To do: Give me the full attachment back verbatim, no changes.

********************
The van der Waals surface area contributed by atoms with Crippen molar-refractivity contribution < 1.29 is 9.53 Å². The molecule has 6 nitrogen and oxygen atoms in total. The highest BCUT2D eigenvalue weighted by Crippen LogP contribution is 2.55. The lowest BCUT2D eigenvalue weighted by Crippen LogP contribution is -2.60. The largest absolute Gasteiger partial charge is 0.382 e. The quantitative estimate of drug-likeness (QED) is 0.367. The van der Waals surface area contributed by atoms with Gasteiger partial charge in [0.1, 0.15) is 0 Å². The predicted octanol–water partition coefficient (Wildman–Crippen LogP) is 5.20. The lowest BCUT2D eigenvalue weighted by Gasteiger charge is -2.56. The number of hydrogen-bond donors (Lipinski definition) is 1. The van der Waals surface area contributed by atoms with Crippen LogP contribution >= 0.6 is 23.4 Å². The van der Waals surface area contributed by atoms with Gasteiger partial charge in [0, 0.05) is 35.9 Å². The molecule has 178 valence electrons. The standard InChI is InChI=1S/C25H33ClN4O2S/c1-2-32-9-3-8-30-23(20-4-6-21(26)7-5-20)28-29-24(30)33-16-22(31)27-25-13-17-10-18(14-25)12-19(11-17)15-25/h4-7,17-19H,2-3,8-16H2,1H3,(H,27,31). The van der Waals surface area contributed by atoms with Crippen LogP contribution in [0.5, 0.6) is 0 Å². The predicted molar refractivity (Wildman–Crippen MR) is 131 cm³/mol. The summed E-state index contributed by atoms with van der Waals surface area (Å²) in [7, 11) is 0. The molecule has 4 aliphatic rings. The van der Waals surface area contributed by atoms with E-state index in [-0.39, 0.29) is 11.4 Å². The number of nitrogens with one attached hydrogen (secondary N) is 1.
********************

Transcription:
The van der Waals surface area contributed by atoms with Crippen molar-refractivity contribution < 1.29 is 9.53 Å². The molecule has 6 nitrogen and oxygen atoms in total. The highest BCUT2D eigenvalue weighted by Crippen LogP contribution is 2.55. The lowest BCUT2D eigenvalue weighted by Crippen LogP contribution is -2.60. The largest absolute Gasteiger partial charge is 0.382 e. The quantitative estimate of drug-likeness (QED) is 0.367. The van der Waals surface area contributed by atoms with Gasteiger partial charge in [0.1, 0.15) is 0 Å². The predicted octanol–water partition coefficient (Wildman–Crippen LogP) is 5.20. The lowest BCUT2D eigenvalue weighted by Gasteiger charge is -2.56. The number of hydrogen-bond donors (Lipinski definition) is 1. The van der Waals surface area contributed by atoms with Crippen LogP contribution >= 0.6 is 23.4 Å². The van der Waals surface area contributed by atoms with Gasteiger partial charge in [0, 0.05) is 35.9 Å². The molecule has 178 valence electrons. The standard InChI is InChI=1S/C25H33ClN4O2S/c1-2-32-9-3-8-30-23(20-4-6-21(26)7-5-20)28-29-24(30)33-16-22(31)27-25-13-17-10-18(14-25)12-19(11-17)15-25/h4-7,17-19H,2-3,8-16H2,1H3,(H,27,31). The van der Waals surface area contributed by atoms with Crippen LogP contribution in [0.5, 0.6) is 0 Å². The predicted molar refractivity (Wildman–Crippen MR) is 131 cm³/mol. The summed E-state index contributed by atoms with van der Waals surface area (Å²) in [7, 11) is 0. The molecule has 4 aliphatic rings. The van der Waals surface area contributed by atoms with E-state index in [-0.39, 0.29) is 11.4 Å². The number of nitrogens with one attached hydrogen (secondary N) is 1.